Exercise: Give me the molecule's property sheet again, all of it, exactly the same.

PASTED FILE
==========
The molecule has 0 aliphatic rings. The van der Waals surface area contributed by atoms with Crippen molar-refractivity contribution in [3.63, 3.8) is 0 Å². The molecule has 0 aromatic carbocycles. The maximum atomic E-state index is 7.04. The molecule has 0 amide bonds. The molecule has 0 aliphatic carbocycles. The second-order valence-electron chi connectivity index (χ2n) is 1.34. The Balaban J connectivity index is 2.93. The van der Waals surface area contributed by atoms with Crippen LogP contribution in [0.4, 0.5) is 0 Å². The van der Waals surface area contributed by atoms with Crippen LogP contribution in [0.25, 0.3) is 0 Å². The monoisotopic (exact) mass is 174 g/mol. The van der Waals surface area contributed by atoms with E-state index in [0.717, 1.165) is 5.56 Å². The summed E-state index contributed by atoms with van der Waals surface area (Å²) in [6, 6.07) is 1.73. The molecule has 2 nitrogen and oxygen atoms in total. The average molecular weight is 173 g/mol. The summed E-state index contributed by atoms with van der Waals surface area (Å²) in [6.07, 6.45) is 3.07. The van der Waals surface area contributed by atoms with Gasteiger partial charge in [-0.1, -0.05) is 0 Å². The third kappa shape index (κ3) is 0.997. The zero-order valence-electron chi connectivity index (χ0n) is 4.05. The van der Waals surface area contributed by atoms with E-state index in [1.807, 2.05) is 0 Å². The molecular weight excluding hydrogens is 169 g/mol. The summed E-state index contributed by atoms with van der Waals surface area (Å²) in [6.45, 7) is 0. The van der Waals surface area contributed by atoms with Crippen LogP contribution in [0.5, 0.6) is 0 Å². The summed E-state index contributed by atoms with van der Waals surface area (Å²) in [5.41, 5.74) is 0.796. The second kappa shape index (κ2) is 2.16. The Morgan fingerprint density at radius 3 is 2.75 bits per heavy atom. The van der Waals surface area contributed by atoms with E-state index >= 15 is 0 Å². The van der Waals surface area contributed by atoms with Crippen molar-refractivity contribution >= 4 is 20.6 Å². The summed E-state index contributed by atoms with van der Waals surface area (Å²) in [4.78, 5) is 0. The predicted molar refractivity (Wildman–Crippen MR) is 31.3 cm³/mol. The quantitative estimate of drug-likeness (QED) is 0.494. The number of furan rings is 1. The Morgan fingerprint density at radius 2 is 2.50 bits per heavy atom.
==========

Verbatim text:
The molecule has 0 aliphatic rings. The van der Waals surface area contributed by atoms with Crippen molar-refractivity contribution in [3.63, 3.8) is 0 Å². The molecule has 0 aromatic carbocycles. The maximum atomic E-state index is 7.04. The molecule has 0 amide bonds. The molecule has 0 aliphatic carbocycles. The second-order valence-electron chi connectivity index (χ2n) is 1.34. The Balaban J connectivity index is 2.93. The van der Waals surface area contributed by atoms with Crippen LogP contribution in [0.4, 0.5) is 0 Å². The van der Waals surface area contributed by atoms with Crippen LogP contribution in [0.25, 0.3) is 0 Å². The monoisotopic (exact) mass is 174 g/mol. The van der Waals surface area contributed by atoms with E-state index in [0.717, 1.165) is 5.56 Å². The summed E-state index contributed by atoms with van der Waals surface area (Å²) in [6, 6.07) is 1.73. The molecule has 2 nitrogen and oxygen atoms in total. The average molecular weight is 173 g/mol. The summed E-state index contributed by atoms with van der Waals surface area (Å²) in [6.07, 6.45) is 3.07. The van der Waals surface area contributed by atoms with Gasteiger partial charge in [-0.1, -0.05) is 0 Å². The third kappa shape index (κ3) is 0.997. The zero-order valence-electron chi connectivity index (χ0n) is 4.05. The van der Waals surface area contributed by atoms with E-state index in [1.807, 2.05) is 0 Å². The molecular weight excluding hydrogens is 169 g/mol. The summed E-state index contributed by atoms with van der Waals surface area (Å²) in [6.45, 7) is 0. The van der Waals surface area contributed by atoms with Crippen LogP contribution in [0.5, 0.6) is 0 Å². The summed E-state index contributed by atoms with van der Waals surface area (Å²) in [5.41, 5.74) is 0.796. The second kappa shape index (κ2) is 2.16. The Morgan fingerprint density at radius 3 is 2.75 bits per heavy atom. The van der Waals surface area contributed by atoms with E-state index >= 15 is 0 Å². The van der Waals surface area contributed by atoms with Crippen molar-refractivity contribution >= 4 is 20.6 Å². The summed E-state index contributed by atoms with van der Waals surface area (Å²) in [4.78, 5) is 0. The predicted molar refractivity (Wildman–Crippen MR) is 31.3 cm³/mol. The quantitative estimate of drug-likeness (QED) is 0.494. The number of furan rings is 1. The Morgan fingerprint density at radius 2 is 2.50 bits per heavy atom.